Rookie F1 driver Nikita Mazepin is already feeling the heat after a disastrous debut at the Bahrain GP last weekend, with rivals already chiding him for his performance online.
The Russian driver, signed by Haas largely due to the substantial sponsorship backing he was able to bring to the ailing Haas F1 team, spun four times throughout the three free practice sessions and qualifying before the opening race of the season.
Things didn't get much better when the lights went on either, with Mazepin barely making it three corners before getting too happy on the throttle and spearing his car into the barriers on lap one.
Mazepin has struggled to win favour among F1 fans, as well as the paddock more broadly, following an apology for a social media post in which he grabbed a female companion's breast.
While by no means a poor performer in the junior ranks, Mazepin's Formula 2 career paled in comparison to that of new teammate and fellow rookie Mick Schumacher, who won the F2 championship last year.
The 22-year-old's inauspicious debut, coupled with the circumstances surrounding his entry to F1, have left many questioning his place among the motorsport elite.
One of those questioning him was Williams reserve driver Jack Aitken, who filled in for the team during the Sakhir GP last year when fellow Williams wheelman George Russell filled in for Mercedes champion Lewis Hamilton, who had tested positive for the coronavirus.
Aitken's lone F1 appearance came at the same Bahrain circuit, albeit on a different layout, and was notable for a spin of his own on lap 60 - however he was able to finish the race in 16th place.
The British-Korean driver took to Twitter to deliver a cheeky barb at Mazepin's expense.
"Suddenly feeling a lot better about the 60 laps I managed in Sakhir before my spin," he wrote.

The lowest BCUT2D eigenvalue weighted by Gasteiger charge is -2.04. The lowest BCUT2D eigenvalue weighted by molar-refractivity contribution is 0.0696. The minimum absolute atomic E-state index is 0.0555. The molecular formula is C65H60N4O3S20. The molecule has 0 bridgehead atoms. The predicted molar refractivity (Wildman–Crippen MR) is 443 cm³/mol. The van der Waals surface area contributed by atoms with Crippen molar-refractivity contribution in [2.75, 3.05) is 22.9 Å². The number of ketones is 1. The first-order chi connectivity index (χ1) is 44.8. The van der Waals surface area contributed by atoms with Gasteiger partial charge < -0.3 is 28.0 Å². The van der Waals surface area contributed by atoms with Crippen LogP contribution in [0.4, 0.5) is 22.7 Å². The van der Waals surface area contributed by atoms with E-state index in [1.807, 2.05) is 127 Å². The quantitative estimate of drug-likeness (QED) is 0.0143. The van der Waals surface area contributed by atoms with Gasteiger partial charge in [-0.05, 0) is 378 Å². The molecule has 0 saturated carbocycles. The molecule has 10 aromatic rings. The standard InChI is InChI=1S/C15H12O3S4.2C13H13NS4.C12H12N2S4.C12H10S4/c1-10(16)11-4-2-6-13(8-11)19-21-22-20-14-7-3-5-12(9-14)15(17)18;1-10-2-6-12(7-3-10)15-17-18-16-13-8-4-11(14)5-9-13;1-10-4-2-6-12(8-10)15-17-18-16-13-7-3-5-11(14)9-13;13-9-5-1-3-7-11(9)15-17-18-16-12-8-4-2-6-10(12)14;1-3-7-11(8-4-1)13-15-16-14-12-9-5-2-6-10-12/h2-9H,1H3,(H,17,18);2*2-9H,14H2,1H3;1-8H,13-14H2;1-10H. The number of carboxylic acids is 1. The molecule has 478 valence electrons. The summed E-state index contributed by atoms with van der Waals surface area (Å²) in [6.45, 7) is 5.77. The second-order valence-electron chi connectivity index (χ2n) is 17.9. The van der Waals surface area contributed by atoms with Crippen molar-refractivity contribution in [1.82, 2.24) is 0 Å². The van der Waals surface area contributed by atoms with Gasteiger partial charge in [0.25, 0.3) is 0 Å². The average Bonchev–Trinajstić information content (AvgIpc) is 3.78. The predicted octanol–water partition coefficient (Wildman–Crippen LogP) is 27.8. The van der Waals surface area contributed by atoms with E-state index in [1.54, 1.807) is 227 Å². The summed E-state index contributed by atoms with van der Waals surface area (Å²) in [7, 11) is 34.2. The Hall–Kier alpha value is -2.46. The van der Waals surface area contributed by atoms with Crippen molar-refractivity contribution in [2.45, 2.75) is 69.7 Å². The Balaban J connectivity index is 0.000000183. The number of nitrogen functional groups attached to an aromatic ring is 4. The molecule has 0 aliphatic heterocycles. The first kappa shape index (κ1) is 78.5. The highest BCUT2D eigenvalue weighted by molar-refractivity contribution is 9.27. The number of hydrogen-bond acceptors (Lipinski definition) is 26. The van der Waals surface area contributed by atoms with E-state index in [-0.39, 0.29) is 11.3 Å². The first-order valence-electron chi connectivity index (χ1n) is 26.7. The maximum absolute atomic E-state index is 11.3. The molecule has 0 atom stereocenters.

Aitken wasn't the only one giving the Russian driver stick online, with plenty making light of his debut effort.
Hamilton pips Verstappen in Bahrain GP
Lewis Hamilton has won the season-opening Bahrain Grand Prix for Mercedes after an epic, knife-edge battle with Red Bull's Max Verstappen over the final laps.
Verstappen, who passed Hamilton with four laps to go only to have to hand back the lead for going off the track, finished a mere 0.74 seconds behind after starting on pole position.
Hamilton's team mate Valtteri Bottas was a distant third but gained a bonus point for fastest lap, while Australian Daniel Ricciardo finished seventh on his McLaren debut.
"Wow, what a difficult race that was," said Hamilton, who started second on the grid and took another of Michael Schumacher's all-time records with his 5,112nd race lap led.
"Max was all over me right at the end but I just about managed to hold him off. It was one of the hardest races I've had for a while."
Verstappen appeared to have won the race after passing Hamilton around the outside of the fourth turn with just three laps remaining.
But the Dutchman was instructed by his team to give the position back to Hamilton, fearing their star driver would be penalised for running off the track.
Seven-time Formula One champion Hamilton had to negotiate the final laps on older and more worn tyres than his rival.
Towards the end, he simply told his race engineer to "leave me to it".
The win was a record-extending 96th for Hamilton, and continued his record of winning in every season since his debut with McLaren in 2007.
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